Course corrective measures

Each agreed stage/milestone reviews, adopts, and endorses the work, with the reporting group providing feedback if the work is deemed incomplete. For example, if an AG determines a WG did not answer a query with enough stakeholder input or missed key aspects in analysis, the AG would send such feedback to the WG and hold the group accountable for delivering what is needed.  

AGs must manage risks and mitigations relevant to their scope, and report to SGs where appropriate along with any course change recommendations.

SG and AG scope definitions detail the expertise required and members are asked to select the most appropriate colleague(s) to join the group. If there is deemed to be a gap in skills and expertise (by group members, co-chairs, regulators etc), the secretariat must raise this concern within the group and call for members within the group to satisfy that skill/expertise or search for new members to join and fulfil those needs, or resource these via IB1. 

Group decision-making

AGs decide which recommendations they wish to take forward. Members are kept up to date with programme progress and advise and review new developments or updates. If an AG is blocked, in disagreement, or unable to advise on a topic, it may be brought to the Secretariat and/or the SG. 

SGs must have the capacity and ability to steer the programme and vote on and/or endorse key decisions. The SG is an opportunity to hear about the high-level progress achieved in the AGs and to provide strategic oversight. SG voting criteria are decided by the SG to ensure the process is clear and mutually agreed. Items are raised to the SG for consideration if:

  • It is a critical or material decision for the programme that requires SG approval 
  • It requires SG member approval (i.e. impacts organisations’ time/money/reputation)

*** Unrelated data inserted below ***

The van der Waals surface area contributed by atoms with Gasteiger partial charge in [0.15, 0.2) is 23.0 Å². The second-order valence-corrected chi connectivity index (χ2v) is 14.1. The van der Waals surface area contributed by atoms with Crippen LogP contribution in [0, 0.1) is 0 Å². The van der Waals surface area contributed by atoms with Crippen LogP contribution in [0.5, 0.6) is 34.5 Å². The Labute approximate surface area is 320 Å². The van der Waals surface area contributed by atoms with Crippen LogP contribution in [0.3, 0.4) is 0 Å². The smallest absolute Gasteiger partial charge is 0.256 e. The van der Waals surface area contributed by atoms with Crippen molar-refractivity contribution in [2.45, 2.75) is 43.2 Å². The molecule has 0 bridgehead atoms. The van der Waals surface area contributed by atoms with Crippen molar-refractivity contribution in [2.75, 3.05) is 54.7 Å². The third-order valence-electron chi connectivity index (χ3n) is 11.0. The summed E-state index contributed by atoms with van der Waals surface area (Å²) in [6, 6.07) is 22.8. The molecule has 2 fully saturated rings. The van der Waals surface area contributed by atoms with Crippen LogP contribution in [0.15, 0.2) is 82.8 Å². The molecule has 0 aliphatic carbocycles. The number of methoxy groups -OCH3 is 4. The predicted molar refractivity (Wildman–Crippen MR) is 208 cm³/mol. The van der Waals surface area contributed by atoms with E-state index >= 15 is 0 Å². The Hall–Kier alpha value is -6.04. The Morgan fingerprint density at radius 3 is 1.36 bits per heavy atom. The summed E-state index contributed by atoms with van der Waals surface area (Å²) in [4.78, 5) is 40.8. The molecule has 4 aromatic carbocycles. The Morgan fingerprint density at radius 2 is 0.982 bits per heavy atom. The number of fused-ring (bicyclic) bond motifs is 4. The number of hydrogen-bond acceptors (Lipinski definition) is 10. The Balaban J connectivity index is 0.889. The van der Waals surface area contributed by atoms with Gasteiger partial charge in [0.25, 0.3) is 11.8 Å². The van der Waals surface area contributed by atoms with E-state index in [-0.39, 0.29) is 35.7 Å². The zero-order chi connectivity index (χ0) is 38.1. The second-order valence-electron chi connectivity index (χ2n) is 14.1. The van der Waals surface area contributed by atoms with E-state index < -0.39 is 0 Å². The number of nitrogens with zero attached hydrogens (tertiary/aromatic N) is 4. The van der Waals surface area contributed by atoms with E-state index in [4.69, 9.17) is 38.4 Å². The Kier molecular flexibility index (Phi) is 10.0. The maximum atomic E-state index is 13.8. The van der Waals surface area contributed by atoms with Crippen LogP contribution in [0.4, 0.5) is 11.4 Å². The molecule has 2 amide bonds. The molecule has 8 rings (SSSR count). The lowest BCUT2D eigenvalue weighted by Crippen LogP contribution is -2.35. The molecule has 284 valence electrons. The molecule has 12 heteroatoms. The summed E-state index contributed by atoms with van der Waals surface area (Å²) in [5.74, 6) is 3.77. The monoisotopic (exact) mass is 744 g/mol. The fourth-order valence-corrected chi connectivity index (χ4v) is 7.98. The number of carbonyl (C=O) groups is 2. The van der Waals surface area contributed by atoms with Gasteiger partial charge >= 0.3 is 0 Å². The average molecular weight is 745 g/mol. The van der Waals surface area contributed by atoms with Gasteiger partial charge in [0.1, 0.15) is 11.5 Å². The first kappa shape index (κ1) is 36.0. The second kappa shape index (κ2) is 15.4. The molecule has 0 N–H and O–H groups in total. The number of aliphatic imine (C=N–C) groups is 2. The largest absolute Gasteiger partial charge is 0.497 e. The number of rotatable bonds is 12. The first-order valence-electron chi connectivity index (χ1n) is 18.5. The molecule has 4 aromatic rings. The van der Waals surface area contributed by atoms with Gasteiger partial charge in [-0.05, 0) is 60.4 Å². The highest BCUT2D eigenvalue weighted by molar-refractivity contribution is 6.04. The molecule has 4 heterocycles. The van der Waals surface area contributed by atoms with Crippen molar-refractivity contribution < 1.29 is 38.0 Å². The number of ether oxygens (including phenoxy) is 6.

• Impacts financial decisions
  • A risk is raised to high status and requires SG advice on mitigation

In-meeting voting can be done verbally, using online tools (e.g. using ranked voting for prioritising use cases) or using the hand-raising function in video conference tools. Between meetings, voting and/or approval can be via email approval or online tools. 

Votes are concluded once voting members have cast their vote, or not raised any objections within a given timeframe. Majorities are defined by the group, dependent on the decision being made (50% or ⅔ may be appropriate. Unanimous is not a requirement). Abstentions must be noted.

Action and agenda-setting

Actions, decisions and opportunities for further work are identified and noted at the end of each meeting. The secretariat produces a follow-up email which includes: key actions, topics which were discussed, and notes key points raised by the group membership. Key actions are also noted in an action tracker document (IB1 operational document) so the secretariat can follow up on key actions, and update the group on the status of those actions at the next meeting. If the actions are cross-AG (i.e. AG2 asking a question of AG1), these actions are raised with the co-chairs of the other relevant AG. 

AG agenda setting: Topics are brought to the AG when the programme leads, co-chairs and Secretariat have an understanding of the ongoing work, and decide which topics need further discussion or advice. This is done through a 30-45 min agenda-setting session where topics are discussed, and an agenda is drafted to be shared with members before the event. 

SG agenda setting: Topics are selected by the programme leads and SG co-chairs to ensure relevant items are tabled and voted on as appropriate. This is done through a 30-45 min agenda-setting session where topics are discussed, and an agenda is drafted to be shared with members before the event. 


2024-02-23Iteration to clarify language and concepts. No material changes to processes.
2024-02-01First public release